CO2 Pipeline Project Planned for Iowa; Carnism and Our Relationship with Animals; An Omaha Physician Writes about Patient Zeroes in History; Another Small Wonder from Jim Schaap
This week on The Exchange . . . Why some Iowans are concerned about a proposed carbon capture pipeline that would use farmland and perhaps eminent domain to continue the route. We talk with one of the project organizers from Navigator CO2.
Also, we talk with an Omaha physician who writes Young Adult fiction in her free time. Lydia Kang has now written a non-fiction book about the origins of some of our most dreaded diseases and viruses, including COVID-19. It's called Patient Zero.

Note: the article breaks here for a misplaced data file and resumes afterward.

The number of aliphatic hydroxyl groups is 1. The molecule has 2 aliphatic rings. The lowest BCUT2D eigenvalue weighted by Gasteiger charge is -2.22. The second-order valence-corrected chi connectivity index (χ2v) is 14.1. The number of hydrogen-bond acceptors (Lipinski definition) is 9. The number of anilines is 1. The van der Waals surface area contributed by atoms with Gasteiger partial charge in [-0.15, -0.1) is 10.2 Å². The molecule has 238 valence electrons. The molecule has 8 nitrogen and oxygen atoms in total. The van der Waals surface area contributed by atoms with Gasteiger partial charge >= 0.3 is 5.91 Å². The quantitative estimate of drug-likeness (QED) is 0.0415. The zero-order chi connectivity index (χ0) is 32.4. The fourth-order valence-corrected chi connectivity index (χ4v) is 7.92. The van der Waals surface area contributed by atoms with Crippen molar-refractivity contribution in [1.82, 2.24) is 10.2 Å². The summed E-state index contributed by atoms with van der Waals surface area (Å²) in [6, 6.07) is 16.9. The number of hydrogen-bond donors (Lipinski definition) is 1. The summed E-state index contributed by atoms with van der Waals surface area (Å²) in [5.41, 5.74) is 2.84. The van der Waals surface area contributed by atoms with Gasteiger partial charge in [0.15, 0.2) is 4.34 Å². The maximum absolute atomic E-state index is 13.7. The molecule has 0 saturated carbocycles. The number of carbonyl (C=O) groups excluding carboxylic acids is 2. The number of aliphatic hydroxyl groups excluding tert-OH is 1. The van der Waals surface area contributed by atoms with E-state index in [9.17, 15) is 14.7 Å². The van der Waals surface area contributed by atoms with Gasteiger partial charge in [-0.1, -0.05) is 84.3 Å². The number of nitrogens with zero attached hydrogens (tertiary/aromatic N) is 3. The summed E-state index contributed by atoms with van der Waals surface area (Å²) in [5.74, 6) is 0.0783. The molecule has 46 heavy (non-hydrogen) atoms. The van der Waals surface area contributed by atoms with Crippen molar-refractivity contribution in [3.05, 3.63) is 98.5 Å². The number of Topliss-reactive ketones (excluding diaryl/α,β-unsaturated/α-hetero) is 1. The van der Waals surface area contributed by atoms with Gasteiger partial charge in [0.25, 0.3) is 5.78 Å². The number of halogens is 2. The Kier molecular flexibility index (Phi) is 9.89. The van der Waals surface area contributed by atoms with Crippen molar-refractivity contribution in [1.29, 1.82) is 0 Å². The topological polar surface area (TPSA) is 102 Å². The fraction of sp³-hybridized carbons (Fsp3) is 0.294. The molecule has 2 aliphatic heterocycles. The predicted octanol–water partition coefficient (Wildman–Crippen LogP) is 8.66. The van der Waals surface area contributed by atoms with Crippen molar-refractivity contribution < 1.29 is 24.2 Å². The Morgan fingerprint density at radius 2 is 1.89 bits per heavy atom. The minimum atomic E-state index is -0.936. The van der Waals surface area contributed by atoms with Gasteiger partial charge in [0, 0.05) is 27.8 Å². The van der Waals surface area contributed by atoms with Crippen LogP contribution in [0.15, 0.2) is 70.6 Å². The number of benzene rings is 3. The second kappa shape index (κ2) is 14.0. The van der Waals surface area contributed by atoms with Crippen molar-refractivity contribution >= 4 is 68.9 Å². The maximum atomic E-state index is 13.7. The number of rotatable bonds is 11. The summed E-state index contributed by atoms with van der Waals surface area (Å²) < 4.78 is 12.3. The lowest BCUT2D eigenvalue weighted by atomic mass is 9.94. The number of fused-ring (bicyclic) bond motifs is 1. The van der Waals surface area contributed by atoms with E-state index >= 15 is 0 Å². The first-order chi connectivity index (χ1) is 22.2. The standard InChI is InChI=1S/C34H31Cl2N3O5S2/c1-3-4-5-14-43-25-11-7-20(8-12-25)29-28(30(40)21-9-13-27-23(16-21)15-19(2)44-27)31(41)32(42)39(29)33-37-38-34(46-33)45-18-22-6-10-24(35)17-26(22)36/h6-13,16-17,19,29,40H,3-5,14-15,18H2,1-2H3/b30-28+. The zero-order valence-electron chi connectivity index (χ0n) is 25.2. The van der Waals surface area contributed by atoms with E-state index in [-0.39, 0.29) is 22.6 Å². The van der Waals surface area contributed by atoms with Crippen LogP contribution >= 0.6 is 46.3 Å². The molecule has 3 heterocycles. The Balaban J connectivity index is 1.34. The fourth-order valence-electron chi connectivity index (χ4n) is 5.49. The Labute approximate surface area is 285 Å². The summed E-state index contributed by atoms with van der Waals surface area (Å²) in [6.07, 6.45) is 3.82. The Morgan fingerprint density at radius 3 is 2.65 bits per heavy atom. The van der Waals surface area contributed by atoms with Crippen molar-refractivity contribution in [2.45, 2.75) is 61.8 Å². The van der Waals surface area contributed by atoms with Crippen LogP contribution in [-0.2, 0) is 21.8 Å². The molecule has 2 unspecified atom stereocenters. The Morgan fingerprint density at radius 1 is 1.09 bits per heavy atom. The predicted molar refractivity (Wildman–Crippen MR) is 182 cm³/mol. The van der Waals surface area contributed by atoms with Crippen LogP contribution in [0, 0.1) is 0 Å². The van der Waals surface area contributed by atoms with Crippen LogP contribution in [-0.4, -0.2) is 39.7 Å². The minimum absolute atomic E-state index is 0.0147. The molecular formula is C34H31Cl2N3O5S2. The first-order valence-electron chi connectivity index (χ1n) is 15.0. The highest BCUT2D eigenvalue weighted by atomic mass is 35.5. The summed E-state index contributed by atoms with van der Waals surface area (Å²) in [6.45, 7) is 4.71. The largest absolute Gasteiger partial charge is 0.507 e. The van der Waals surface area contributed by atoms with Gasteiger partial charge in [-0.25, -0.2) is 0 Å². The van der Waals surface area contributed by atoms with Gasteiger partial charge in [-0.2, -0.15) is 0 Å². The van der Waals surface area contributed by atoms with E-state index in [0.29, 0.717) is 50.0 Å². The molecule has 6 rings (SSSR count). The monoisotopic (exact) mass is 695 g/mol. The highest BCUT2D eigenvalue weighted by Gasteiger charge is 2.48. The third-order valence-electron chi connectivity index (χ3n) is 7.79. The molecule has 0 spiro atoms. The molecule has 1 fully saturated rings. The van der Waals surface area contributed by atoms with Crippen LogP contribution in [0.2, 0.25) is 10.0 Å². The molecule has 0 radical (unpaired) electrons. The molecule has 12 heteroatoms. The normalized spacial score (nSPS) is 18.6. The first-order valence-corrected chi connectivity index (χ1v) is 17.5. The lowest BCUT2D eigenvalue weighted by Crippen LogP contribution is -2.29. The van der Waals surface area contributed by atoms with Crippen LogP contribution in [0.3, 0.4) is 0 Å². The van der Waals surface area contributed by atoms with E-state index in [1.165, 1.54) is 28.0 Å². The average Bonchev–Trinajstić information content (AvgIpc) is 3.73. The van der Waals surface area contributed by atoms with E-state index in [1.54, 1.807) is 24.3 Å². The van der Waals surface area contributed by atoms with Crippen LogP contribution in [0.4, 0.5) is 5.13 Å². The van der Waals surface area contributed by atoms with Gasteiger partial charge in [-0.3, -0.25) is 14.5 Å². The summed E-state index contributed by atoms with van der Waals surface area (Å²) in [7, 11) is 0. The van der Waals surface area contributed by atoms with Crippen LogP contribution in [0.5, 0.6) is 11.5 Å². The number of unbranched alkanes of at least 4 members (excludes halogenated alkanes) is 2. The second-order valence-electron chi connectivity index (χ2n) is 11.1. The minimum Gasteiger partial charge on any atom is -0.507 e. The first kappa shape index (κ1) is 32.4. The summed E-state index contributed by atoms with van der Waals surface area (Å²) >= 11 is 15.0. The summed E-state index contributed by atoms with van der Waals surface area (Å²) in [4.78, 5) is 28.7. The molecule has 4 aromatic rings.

And we talk with another physician who has been writing about a deadly pandemic. Charlotte, North Carolina doctor Kimmery Martin. Before the COVID-19 pandemic began in the United States, Martin started writing about a doctor who takes on a world-wide virus that threatens her own children, in a novel called Doctors and Friends.
Also, we talk with a Harvard-educated psychologist who explains why eating animals may be making us less compassionate. Melanie Joy also describes some ways to ease into eating a largely meatless diet in her book, Why We Love Dogs, Eat Pigs and Wear Cows.
And today Siouxland Public Media's Sheila Brummer talks with two local artists about their new exhibitions, and the inspiration for their work.
And Jim Schaap remembers a Native American woman who worked to make life better for her people and others. We also have another Small Wonder.